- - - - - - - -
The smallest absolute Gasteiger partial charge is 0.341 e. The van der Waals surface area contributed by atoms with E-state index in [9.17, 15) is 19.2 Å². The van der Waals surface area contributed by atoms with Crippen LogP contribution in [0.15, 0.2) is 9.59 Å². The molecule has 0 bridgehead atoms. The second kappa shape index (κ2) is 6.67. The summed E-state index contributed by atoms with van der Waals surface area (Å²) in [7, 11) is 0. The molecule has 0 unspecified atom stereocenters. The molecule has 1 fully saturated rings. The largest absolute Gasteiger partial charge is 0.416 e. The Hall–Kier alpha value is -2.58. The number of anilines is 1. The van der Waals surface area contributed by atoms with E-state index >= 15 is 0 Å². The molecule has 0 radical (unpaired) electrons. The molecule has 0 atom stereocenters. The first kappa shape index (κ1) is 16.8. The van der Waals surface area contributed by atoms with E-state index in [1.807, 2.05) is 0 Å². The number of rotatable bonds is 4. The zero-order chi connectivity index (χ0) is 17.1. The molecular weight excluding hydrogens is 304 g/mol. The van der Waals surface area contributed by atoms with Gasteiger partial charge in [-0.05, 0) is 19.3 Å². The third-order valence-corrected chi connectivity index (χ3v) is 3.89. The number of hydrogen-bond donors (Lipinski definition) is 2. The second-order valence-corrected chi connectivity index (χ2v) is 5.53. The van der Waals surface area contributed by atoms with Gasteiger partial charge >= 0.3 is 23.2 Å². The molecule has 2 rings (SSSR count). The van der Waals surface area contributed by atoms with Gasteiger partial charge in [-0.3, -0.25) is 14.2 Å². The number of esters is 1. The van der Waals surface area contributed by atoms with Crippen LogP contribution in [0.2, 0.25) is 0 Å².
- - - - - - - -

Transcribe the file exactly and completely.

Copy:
The smallest absolute Gasteiger partial charge is 0.341 e. The van der Waals surface area contributed by atoms with E-state index in [9.17, 15) is 19.2 Å². The van der Waals surface area contributed by atoms with Crippen LogP contribution in [0.15, 0.2) is 9.59 Å². The molecule has 0 bridgehead atoms. The second kappa shape index (κ2) is 6.67. The summed E-state index contributed by atoms with van der Waals surface area (Å²) in [7, 11) is 0. The molecule has 0 unspecified atom stereocenters. The molecule has 1 fully saturated rings. The largest absolute Gasteiger partial charge is 0.416 e. The Hall–Kier alpha value is -2.58. The number of anilines is 1. The van der Waals surface area contributed by atoms with E-state index >= 15 is 0 Å². The molecule has 0 radical (unpaired) electrons. The molecule has 0 atom stereocenters. The first kappa shape index (κ1) is 16.8. The van der Waals surface area contributed by atoms with E-state index in [1.807, 2.05) is 0 Å². The number of rotatable bonds is 4. The zero-order chi connectivity index (χ0) is 17.1. The molecular weight excluding hydrogens is 304 g/mol. The van der Waals surface area contributed by atoms with Gasteiger partial charge in [-0.05, 0) is 19.3 Å². The third-order valence-corrected chi connectivity index (χ3v) is 3.89. The number of hydrogen-bond donors (Lipinski definition) is 2. The second-order valence-corrected chi connectivity index (χ2v) is 5.53. The van der Waals surface area contributed by atoms with Gasteiger partial charge >= 0.3 is 23.2 Å². The molecule has 2 rings (SSSR count). The van der Waals surface area contributed by atoms with Gasteiger partial charge in [-0.3, -0.25) is 14.2 Å². The number of esters is 1. The van der Waals surface area contributed by atoms with Crippen LogP contribution in [0.2, 0.25) is 0 Å².